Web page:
There are few things more stressful than buying a home. That’s probably why nearly everyone who’s been through the home-buying process is happy to give you some advice.
It’s a nice gesture, really. It’s just not always helpful.
The problem is that when you’re talking about something as fluid as the housing market, the rules change quickly. As such, there’s a good chance that any advice you get—no matter how great it was at one point in time—is now outdated.
So now that 2019 is well underway, it’s high time to point out some home-buying advice that once worked well but has passed its expiration date. Of course, it varies by market, so check with your real estate agent to be sure, but by and large, you should take these once-wise words below with a huge grain of salt.
Wait for spring
There’s no doubt you’ve heard this piece of advice before. “Who wants to move when the temps are low and when there are so few homes on the market?” Despite what you’ve been told, though, Sebastian “Seb” Frey, a licensed real estate broker in the Silicon Valley area, says this advice is actually pretty outdated. There’s no need to wait!
“Yes, there’s more inventory [in the spring] but there’s more competition for it, and sellers are more optimistic about getting a higher price then and so less willing to negotiate,” he says. “Buy when you find the right property that will meet your needs for today—and the next five to 10 years.”
When it comes to your dream home, don’t let a small factor like the weather make decisions for you.
Wait for home prices to settle down a bit
Likewise, if you live in an area that’s been more of a seller’s market over the past few years, you may have been told to wait until the market (and those sky-high prices) settle down a bit before really beginning your search. But Frey says that’s now bad advice. The reason? Rents are also high.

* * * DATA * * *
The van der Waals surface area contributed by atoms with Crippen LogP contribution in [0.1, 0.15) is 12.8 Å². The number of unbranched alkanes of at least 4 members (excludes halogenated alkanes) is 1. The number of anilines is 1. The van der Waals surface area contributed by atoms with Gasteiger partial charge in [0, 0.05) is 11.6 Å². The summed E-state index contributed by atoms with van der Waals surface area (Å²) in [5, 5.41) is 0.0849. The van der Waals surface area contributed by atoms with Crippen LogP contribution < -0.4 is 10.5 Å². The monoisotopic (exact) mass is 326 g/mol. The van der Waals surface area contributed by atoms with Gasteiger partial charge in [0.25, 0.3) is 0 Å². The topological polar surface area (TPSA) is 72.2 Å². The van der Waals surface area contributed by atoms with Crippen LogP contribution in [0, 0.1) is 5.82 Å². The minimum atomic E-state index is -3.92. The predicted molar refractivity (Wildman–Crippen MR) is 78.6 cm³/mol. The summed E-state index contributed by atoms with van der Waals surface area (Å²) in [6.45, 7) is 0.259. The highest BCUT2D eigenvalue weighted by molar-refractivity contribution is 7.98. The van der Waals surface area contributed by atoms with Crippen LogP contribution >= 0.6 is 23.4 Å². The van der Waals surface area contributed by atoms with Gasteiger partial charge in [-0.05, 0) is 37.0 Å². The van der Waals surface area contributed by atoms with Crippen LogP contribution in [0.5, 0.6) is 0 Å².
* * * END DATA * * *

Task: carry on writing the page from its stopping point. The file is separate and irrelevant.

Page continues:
“Paying high rent now and hoping that you’ll find a better deal two or three years down the road [won’t work],” he says. Instead, he says, “The better advice is to make a smart buy today for a property that will appreciate over the long term.”
Entering a volatile home-buying market may sound scary, but it’s important to look at the long-term repercussions of waiting.
Focus mainly on the type of house you want
Traditionally, you figured out what kind of house you needed (How many bedrooms and bathrooms? What size garage?), and then went looking for it. The house itself was the main attraction, and the neighborhood was just an extra factor you considered down the line.
But Daniel Martinez, a real estate agent in Houston, says that in 2019, that method is completely backward. Instead, you should find your future neighborhood first, and then see what houses it has to offer.
“The way cities and communities are evolving cannot be ignored, and we see this shift reflected in home buying,” he says. “My advice to buyers is to go beyond measurements. Before looking at homes, take tours of neighborhoods and narrow down areas that are the best fit for you and your needs. Then find homes that you can afford within those pockets. Ultimately, the property doesn’t make someone happy, it’s the life and the community the area holds that makes and creates the happiness you’re looking for.”
New construction is always the best choice
In the past, buyers have been told that if they have specific wants or needs, new construction was the way to go. It makes sense—if you’re hand-picking every finish and knob, it probably will end up being exactly the house you had in mind.
However, New York real estate agent Fiona Dogan, says that as we move forward in 2019, new construction may no longer be your best bet.